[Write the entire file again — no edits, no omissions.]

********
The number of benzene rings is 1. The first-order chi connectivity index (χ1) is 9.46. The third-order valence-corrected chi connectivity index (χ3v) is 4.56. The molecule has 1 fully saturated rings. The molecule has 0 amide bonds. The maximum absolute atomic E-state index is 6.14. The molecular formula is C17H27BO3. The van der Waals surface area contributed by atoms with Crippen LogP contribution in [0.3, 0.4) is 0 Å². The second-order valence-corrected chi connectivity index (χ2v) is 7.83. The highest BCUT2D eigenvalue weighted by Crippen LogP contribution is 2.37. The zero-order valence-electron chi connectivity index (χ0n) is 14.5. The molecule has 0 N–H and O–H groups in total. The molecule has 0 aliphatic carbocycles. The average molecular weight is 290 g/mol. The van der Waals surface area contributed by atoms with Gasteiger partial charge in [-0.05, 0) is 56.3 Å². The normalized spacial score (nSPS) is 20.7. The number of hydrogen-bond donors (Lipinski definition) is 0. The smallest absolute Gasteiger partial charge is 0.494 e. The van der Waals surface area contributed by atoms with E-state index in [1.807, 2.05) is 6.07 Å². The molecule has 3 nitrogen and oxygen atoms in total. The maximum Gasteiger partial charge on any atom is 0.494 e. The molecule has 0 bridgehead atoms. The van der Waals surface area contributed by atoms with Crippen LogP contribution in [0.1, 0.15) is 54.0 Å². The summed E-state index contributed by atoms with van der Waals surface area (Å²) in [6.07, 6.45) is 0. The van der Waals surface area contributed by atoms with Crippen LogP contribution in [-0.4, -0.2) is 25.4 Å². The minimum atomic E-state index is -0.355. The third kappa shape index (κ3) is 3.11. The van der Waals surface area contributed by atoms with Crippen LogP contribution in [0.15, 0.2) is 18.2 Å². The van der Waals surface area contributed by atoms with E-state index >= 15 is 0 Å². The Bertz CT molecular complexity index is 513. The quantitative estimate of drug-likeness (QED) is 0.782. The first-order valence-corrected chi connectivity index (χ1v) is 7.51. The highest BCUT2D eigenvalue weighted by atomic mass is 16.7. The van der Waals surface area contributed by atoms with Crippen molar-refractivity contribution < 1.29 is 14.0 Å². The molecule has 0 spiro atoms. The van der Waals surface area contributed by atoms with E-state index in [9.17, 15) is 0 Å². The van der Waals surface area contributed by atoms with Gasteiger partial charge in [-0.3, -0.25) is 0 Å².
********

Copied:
The number of benzene rings is 1. The first-order chi connectivity index (χ1) is 9.46. The third-order valence-corrected chi connectivity index (χ3v) is 4.56. The molecule has 1 fully saturated rings. The molecule has 0 amide bonds. The maximum absolute atomic E-state index is 6.14. The molecular formula is C17H27BO3. The van der Waals surface area contributed by atoms with Crippen LogP contribution in [0.3, 0.4) is 0 Å². The second-order valence-corrected chi connectivity index (χ2v) is 7.83. The highest BCUT2D eigenvalue weighted by Crippen LogP contribution is 2.37. The zero-order valence-electron chi connectivity index (χ0n) is 14.5. The molecule has 0 N–H and O–H groups in total. The molecule has 0 aliphatic carbocycles. The average molecular weight is 290 g/mol. The van der Waals surface area contributed by atoms with Gasteiger partial charge in [-0.05, 0) is 56.3 Å². The normalized spacial score (nSPS) is 20.7. The number of hydrogen-bond donors (Lipinski definition) is 0. The smallest absolute Gasteiger partial charge is 0.494 e. The van der Waals surface area contributed by atoms with E-state index in [1.807, 2.05) is 6.07 Å². The molecule has 3 nitrogen and oxygen atoms in total. The maximum Gasteiger partial charge on any atom is 0.494 e. The molecule has 0 bridgehead atoms. The van der Waals surface area contributed by atoms with Crippen LogP contribution in [0.1, 0.15) is 54.0 Å². The summed E-state index contributed by atoms with van der Waals surface area (Å²) in [6.07, 6.45) is 0. The van der Waals surface area contributed by atoms with Crippen LogP contribution in [-0.4, -0.2) is 25.4 Å². The minimum atomic E-state index is -0.355. The third kappa shape index (κ3) is 3.11. The van der Waals surface area contributed by atoms with Crippen LogP contribution in [0.15, 0.2) is 18.2 Å². The van der Waals surface area contributed by atoms with E-state index >= 15 is 0 Å². The Bertz CT molecular complexity index is 513. The quantitative estimate of drug-likeness (QED) is 0.782. The first-order valence-corrected chi connectivity index (χ1v) is 7.51. The highest BCUT2D eigenvalue weighted by atomic mass is 16.7. The van der Waals surface area contributed by atoms with Crippen molar-refractivity contribution < 1.29 is 14.0 Å². The molecule has 0 spiro atoms. The van der Waals surface area contributed by atoms with E-state index in [9.17, 15) is 0 Å². The van der Waals surface area contributed by atoms with Gasteiger partial charge in [-0.3, -0.25) is 0 Å².